For Philly, tough choices ahead

Text by Tim Hyland
Philadelphia skyline

The economy is not improving.

In fact, it appears to be getting a whole lot worse.

In just a single day late last month, a handful of American companies laid off more than 70,000 workers. Housing prices dropped a record 18 percent in November and now stand at levels not seen since 2004. The same banks that the federal government bailed out months ago still aren’t lending much. Consumer confidence has plummeted. The stock market is moribund.

And, as has been seen here in Philadelphia, municipalities across the nation are staring down the brutally difficult task of balancing their budgets at a time when tax revenues are drying up and state and federal aid is being slashed.

Philadelphia Mayor Michael Nutter’s plans to cut the city budget have been met with stiff opposition and even legal challenges in recent months. Some of those plans—most notably his effort to close several city libraries—are now on hold.

But the fact remains that the budget must be balanced, and sacrifices will have to be made.

The question is: Which ones?

That’s the question that Penn hopes to answer with a series of new community forums hosted by the University’s Project for Civic Engagement. “The City Budget: Tight Times, Tough Choices” will gather input from city residents that can then be used by Nutter and other city officials as they prepare Philadelphia’s 2010 budget.

“I would hope that we could inform what the city is doing,” says Harris Sokoloff, faculty director for the Project for Civic Engagement. “We’re doing these forums before any decisions are being made. We’re going to be at the front end of the process, and we’ll be able to get our input in. … To me, this is really about giving residents a voice—a deliberative voice, a public voice, so we can come together and consider all the tradeoffs. This will be residents telling the city, ‘This is what we would do if we were in your shoes.’”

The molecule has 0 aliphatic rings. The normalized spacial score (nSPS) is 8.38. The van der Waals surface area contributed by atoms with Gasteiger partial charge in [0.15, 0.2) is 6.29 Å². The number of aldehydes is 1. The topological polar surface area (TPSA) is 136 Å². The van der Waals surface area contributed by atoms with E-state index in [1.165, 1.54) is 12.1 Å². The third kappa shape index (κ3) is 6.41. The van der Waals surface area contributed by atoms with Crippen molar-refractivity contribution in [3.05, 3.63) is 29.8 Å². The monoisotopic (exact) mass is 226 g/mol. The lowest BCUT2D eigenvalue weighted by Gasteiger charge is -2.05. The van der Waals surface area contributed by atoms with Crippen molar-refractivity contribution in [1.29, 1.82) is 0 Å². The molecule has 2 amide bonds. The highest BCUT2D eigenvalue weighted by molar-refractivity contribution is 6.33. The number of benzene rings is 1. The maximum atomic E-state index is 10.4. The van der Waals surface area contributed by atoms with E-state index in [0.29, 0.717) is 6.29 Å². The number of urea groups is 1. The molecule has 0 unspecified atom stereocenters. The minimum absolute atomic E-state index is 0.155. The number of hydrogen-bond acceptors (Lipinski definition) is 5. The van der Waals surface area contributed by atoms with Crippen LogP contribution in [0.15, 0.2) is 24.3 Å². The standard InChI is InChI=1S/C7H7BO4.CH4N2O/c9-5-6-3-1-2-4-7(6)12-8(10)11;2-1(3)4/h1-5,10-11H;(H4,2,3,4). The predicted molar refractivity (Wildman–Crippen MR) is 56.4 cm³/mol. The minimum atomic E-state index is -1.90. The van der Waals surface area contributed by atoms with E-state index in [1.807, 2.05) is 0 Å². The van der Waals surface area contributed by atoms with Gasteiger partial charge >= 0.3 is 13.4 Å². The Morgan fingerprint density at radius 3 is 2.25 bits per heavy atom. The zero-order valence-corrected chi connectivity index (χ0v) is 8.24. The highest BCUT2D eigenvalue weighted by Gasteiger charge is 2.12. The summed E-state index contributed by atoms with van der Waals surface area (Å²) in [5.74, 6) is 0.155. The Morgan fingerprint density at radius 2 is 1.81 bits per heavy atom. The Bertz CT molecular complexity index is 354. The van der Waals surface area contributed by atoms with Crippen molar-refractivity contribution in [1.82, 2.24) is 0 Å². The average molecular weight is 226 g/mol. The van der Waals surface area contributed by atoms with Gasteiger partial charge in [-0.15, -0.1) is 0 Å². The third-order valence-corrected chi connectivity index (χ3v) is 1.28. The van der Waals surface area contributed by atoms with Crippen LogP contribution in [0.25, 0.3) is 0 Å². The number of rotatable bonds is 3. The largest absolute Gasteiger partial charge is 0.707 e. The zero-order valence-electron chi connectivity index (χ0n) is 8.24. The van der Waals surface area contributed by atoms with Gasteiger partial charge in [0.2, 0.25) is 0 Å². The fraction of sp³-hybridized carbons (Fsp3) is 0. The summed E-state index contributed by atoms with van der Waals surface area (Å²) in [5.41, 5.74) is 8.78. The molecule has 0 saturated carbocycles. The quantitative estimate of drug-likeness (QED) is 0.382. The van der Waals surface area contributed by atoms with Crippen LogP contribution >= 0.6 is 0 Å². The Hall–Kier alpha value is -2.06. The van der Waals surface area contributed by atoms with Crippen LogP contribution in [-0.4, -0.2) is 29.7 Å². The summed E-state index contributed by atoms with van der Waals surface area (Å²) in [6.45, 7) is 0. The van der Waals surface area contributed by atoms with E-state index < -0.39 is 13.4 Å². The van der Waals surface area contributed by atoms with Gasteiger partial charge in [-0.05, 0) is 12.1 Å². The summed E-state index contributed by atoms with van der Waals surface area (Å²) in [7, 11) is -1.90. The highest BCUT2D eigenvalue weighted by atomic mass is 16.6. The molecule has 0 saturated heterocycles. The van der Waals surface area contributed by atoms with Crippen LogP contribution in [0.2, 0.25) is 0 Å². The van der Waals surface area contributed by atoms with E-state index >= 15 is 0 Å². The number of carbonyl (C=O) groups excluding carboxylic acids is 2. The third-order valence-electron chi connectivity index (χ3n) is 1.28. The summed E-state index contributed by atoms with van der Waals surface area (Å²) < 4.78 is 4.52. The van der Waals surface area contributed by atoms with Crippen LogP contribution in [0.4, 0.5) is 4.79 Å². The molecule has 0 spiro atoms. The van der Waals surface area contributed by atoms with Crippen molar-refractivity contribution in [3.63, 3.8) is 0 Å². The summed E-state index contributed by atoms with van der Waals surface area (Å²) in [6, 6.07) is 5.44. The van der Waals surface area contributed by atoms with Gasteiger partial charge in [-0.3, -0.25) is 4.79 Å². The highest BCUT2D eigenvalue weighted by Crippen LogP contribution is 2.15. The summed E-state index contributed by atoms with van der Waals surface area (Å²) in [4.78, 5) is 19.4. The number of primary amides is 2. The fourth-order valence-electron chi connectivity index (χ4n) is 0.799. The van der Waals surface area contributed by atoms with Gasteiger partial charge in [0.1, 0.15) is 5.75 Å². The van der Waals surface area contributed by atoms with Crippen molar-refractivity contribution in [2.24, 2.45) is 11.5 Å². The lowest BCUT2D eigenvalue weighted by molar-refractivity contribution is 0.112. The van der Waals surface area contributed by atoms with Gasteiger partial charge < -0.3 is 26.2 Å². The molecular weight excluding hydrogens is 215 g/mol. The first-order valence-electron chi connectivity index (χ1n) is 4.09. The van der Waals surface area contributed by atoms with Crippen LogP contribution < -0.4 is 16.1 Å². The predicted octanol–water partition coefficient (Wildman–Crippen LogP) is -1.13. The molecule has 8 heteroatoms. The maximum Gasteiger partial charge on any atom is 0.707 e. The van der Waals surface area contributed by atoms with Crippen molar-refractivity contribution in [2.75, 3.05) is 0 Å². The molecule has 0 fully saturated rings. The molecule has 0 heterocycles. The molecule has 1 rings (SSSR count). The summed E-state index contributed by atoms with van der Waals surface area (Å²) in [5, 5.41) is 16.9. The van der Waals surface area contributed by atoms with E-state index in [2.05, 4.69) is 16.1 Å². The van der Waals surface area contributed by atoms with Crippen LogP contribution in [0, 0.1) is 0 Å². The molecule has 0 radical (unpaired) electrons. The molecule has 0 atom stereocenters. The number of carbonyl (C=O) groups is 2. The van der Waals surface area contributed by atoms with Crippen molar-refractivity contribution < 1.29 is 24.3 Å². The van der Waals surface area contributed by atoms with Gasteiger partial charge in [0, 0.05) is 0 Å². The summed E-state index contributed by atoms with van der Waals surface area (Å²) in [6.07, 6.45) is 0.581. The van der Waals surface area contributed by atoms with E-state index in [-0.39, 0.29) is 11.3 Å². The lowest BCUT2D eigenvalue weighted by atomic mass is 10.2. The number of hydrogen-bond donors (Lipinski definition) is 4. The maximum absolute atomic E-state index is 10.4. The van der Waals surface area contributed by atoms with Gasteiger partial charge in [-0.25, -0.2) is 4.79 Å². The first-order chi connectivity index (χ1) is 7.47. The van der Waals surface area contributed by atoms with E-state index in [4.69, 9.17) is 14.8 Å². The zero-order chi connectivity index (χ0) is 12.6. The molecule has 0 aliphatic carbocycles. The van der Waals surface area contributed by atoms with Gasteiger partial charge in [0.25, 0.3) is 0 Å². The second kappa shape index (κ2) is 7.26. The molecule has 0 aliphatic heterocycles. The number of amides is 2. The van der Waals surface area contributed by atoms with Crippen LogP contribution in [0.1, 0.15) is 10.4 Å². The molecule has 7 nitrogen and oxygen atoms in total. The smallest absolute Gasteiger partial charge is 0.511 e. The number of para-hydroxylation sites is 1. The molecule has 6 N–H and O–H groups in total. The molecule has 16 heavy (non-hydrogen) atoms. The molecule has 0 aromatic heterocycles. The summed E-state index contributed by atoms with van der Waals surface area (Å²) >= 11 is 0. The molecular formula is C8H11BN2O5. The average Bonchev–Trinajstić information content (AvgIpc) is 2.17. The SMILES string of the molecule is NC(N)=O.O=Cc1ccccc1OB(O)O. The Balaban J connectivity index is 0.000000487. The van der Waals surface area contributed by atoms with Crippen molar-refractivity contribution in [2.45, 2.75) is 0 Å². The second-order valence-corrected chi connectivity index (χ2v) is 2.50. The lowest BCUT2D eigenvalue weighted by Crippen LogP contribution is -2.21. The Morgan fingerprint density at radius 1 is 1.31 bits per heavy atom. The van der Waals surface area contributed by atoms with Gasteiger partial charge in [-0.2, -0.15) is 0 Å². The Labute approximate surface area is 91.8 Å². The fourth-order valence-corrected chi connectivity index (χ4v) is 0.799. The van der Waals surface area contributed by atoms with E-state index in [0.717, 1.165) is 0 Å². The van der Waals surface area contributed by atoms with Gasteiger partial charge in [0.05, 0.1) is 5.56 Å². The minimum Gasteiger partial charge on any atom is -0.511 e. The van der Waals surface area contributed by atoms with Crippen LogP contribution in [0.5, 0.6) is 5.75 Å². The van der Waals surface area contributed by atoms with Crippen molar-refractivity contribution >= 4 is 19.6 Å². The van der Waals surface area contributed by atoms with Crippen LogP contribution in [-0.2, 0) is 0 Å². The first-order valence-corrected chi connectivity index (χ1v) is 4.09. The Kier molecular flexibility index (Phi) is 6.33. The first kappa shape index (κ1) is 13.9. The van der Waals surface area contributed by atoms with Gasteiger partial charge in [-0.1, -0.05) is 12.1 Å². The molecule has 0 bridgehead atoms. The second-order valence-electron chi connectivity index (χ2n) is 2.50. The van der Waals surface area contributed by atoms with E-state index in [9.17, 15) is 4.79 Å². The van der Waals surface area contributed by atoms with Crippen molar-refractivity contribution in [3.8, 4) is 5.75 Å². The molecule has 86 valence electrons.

The four forums are set for the following dates. All forums will run from 6-9:30 p.m.:

Thursday, Feb. 12: St. Dominic’s School, 8510 Frankford Ave. (Northeast)

Wednesday, Feb. 18: Mastery Charter School - Pickett Campus, 5700 Wayne Ave. (Germantown)

Thursday, Feb 19: St. Monica’s Catholic School, 16th and Porter streets. (South Philadelphia)

Monday, Feb. 23: Pinn Memorial Baptist Church, 2251 N. 54th St. (West Philadelphia)

Sokoloff says the forums will differ from Nutter’s recent town hall meetings in several ways. While the town hall meetings basically consisted of Nutter offering an opening statement, then listening as citizens offered their thoughts for the remainder of the meeting, the Penn forums will offer much more in-depth debate.

Sokoloff says Penn forum participants will break off into small groups to analyze real city budget information. This will give residents a true picture of just how serious the city’s situation is. Then they’ll be asked to offer their thoughts on which city services and expenditures can be cut, and why.

In essence, the forums will ask citizens to make the same tough choices that Nutter is facing. The information gathered from the forums will be shared with the Nutter administration, and the city has pledged to report back to Penn on how the input was used in the budget process.

“This is going to be citizens working in small groups, making some hard choices and deliberating what [sacrifices] as Philadelphians they are willing or not willing to make,” Sokoloff says.

For more information about the “The City Budget: Tight Times, Tough Choices” forums, visit

Originally published Feb. 5, 2009

Originally published on .